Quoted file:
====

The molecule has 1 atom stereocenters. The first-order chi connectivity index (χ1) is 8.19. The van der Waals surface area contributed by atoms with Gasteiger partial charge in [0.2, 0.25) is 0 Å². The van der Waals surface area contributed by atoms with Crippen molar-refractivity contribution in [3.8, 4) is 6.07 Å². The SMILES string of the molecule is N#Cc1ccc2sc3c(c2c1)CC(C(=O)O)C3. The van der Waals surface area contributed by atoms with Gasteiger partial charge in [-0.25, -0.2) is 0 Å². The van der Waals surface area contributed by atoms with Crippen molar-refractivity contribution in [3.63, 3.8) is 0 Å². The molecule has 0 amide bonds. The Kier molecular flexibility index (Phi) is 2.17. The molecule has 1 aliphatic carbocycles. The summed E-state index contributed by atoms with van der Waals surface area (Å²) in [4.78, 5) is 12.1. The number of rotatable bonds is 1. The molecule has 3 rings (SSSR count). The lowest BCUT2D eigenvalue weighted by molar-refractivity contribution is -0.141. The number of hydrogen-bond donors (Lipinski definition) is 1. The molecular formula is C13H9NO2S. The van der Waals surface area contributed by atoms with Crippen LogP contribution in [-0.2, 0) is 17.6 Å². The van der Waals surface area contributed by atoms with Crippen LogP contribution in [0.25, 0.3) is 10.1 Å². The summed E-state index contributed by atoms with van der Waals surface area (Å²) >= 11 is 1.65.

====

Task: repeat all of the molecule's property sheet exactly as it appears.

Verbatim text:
The molecule has 1 atom stereocenters. The first-order chi connectivity index (χ1) is 8.19. The van der Waals surface area contributed by atoms with Gasteiger partial charge in [0.2, 0.25) is 0 Å². The van der Waals surface area contributed by atoms with Crippen molar-refractivity contribution in [3.8, 4) is 6.07 Å². The SMILES string of the molecule is N#Cc1ccc2sc3c(c2c1)CC(C(=O)O)C3. The van der Waals surface area contributed by atoms with Gasteiger partial charge in [-0.25, -0.2) is 0 Å². The van der Waals surface area contributed by atoms with Crippen molar-refractivity contribution in [3.63, 3.8) is 0 Å². The molecule has 0 amide bonds. The Kier molecular flexibility index (Phi) is 2.17. The molecule has 1 aliphatic carbocycles. The summed E-state index contributed by atoms with van der Waals surface area (Å²) in [4.78, 5) is 12.1. The number of rotatable bonds is 1. The molecule has 3 rings (SSSR count). The lowest BCUT2D eigenvalue weighted by molar-refractivity contribution is -0.141. The number of hydrogen-bond donors (Lipinski definition) is 1. The molecular formula is C13H9NO2S. The van der Waals surface area contributed by atoms with Crippen LogP contribution in [-0.2, 0) is 17.6 Å². The van der Waals surface area contributed by atoms with Crippen LogP contribution in [0.25, 0.3) is 10.1 Å². The summed E-state index contributed by atoms with van der Waals surface area (Å²) >= 11 is 1.65.